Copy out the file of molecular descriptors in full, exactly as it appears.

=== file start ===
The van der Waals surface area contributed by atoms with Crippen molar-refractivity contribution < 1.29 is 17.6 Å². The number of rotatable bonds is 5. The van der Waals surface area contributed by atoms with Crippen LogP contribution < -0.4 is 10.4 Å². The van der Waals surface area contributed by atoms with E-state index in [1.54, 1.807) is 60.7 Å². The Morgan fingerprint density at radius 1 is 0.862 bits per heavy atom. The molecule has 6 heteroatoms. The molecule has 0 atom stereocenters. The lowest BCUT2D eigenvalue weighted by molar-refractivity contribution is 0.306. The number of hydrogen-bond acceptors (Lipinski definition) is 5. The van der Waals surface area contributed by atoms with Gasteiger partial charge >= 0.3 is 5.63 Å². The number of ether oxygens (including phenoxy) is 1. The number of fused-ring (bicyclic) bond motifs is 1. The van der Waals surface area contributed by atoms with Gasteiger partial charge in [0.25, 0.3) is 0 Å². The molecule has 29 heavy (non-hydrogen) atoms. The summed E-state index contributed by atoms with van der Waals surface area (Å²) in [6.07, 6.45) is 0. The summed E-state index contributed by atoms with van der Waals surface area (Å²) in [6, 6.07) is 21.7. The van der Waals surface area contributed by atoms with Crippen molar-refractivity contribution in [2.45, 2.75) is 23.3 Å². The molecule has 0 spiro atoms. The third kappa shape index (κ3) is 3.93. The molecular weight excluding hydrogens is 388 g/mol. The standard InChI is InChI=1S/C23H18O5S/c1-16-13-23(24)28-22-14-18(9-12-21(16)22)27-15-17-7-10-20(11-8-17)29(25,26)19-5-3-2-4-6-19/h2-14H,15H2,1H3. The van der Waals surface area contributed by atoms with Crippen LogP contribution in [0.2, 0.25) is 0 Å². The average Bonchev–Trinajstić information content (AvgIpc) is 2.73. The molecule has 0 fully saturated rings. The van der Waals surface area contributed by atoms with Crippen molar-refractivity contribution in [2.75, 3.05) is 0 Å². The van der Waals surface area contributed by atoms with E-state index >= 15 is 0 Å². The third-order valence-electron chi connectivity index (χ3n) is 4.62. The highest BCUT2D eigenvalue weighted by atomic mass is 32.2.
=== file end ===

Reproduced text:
The van der Waals surface area contributed by atoms with Crippen molar-refractivity contribution < 1.29 is 17.6 Å². The number of rotatable bonds is 5. The van der Waals surface area contributed by atoms with Crippen LogP contribution < -0.4 is 10.4 Å². The van der Waals surface area contributed by atoms with E-state index in [1.54, 1.807) is 60.7 Å². The Morgan fingerprint density at radius 1 is 0.862 bits per heavy atom. The molecule has 6 heteroatoms. The molecule has 0 atom stereocenters. The lowest BCUT2D eigenvalue weighted by molar-refractivity contribution is 0.306. The number of hydrogen-bond acceptors (Lipinski definition) is 5. The van der Waals surface area contributed by atoms with Gasteiger partial charge >= 0.3 is 5.63 Å². The number of ether oxygens (including phenoxy) is 1. The number of fused-ring (bicyclic) bond motifs is 1. The van der Waals surface area contributed by atoms with Gasteiger partial charge in [0.25, 0.3) is 0 Å². The molecule has 29 heavy (non-hydrogen) atoms. The summed E-state index contributed by atoms with van der Waals surface area (Å²) in [6.07, 6.45) is 0. The summed E-state index contributed by atoms with van der Waals surface area (Å²) in [6, 6.07) is 21.7. The van der Waals surface area contributed by atoms with Crippen molar-refractivity contribution in [2.45, 2.75) is 23.3 Å². The molecule has 0 spiro atoms. The third kappa shape index (κ3) is 3.93. The molecular weight excluding hydrogens is 388 g/mol. The standard InChI is InChI=1S/C23H18O5S/c1-16-13-23(24)28-22-14-18(9-12-21(16)22)27-15-17-7-10-20(11-8-17)29(25,26)19-5-3-2-4-6-19/h2-14H,15H2,1H3. The van der Waals surface area contributed by atoms with Crippen LogP contribution in [0.2, 0.25) is 0 Å². The average Bonchev–Trinajstić information content (AvgIpc) is 2.73. The molecule has 0 fully saturated rings. The van der Waals surface area contributed by atoms with Crippen molar-refractivity contribution in [2.75, 3.05) is 0 Å². The van der Waals surface area contributed by atoms with E-state index >= 15 is 0 Å². The third-order valence-electron chi connectivity index (χ3n) is 4.62. The highest BCUT2D eigenvalue weighted by atomic mass is 32.2.